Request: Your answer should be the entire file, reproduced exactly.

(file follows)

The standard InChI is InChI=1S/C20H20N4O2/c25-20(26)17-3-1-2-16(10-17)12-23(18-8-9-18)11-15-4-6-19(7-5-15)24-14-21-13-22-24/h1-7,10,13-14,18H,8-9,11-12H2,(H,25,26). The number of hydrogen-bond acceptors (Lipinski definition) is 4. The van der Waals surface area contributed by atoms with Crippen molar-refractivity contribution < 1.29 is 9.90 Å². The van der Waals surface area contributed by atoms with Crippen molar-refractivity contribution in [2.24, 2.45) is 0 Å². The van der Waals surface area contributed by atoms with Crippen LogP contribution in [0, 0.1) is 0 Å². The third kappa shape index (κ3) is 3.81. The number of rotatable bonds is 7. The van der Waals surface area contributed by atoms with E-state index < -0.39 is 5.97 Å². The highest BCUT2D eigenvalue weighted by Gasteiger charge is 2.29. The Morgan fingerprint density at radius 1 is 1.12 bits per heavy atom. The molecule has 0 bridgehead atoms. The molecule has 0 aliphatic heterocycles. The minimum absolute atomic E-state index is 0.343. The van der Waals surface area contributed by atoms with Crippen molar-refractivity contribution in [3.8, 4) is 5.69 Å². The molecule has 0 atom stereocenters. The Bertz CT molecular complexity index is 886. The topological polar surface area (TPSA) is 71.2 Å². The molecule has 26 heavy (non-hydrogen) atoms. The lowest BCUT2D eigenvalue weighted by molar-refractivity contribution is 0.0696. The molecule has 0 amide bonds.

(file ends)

The standard InChI is InChI=1S/C20H20N4O2/c25-20(26)17-3-1-2-16(10-17)12-23(18-8-9-18)11-15-4-6-19(7-5-15)24-14-21-13-22-24/h1-7,10,13-14,18H,8-9,11-12H2,(H,25,26). The number of hydrogen-bond acceptors (Lipinski definition) is 4. The van der Waals surface area contributed by atoms with Crippen molar-refractivity contribution < 1.29 is 9.90 Å². The van der Waals surface area contributed by atoms with Crippen molar-refractivity contribution in [2.24, 2.45) is 0 Å². The van der Waals surface area contributed by atoms with Crippen LogP contribution in [0, 0.1) is 0 Å². The third kappa shape index (κ3) is 3.81. The number of rotatable bonds is 7. The van der Waals surface area contributed by atoms with E-state index < -0.39 is 5.97 Å². The highest BCUT2D eigenvalue weighted by Gasteiger charge is 2.29. The Morgan fingerprint density at radius 1 is 1.12 bits per heavy atom. The molecule has 0 bridgehead atoms. The molecule has 0 aliphatic heterocycles. The minimum absolute atomic E-state index is 0.343. The van der Waals surface area contributed by atoms with Crippen molar-refractivity contribution in [3.8, 4) is 5.69 Å². The molecule has 0 atom stereocenters. The Bertz CT molecular complexity index is 886. The topological polar surface area (TPSA) is 71.2 Å². The molecule has 26 heavy (non-hydrogen) atoms. The lowest BCUT2D eigenvalue weighted by molar-refractivity contribution is 0.0696. The molecule has 0 amide bonds.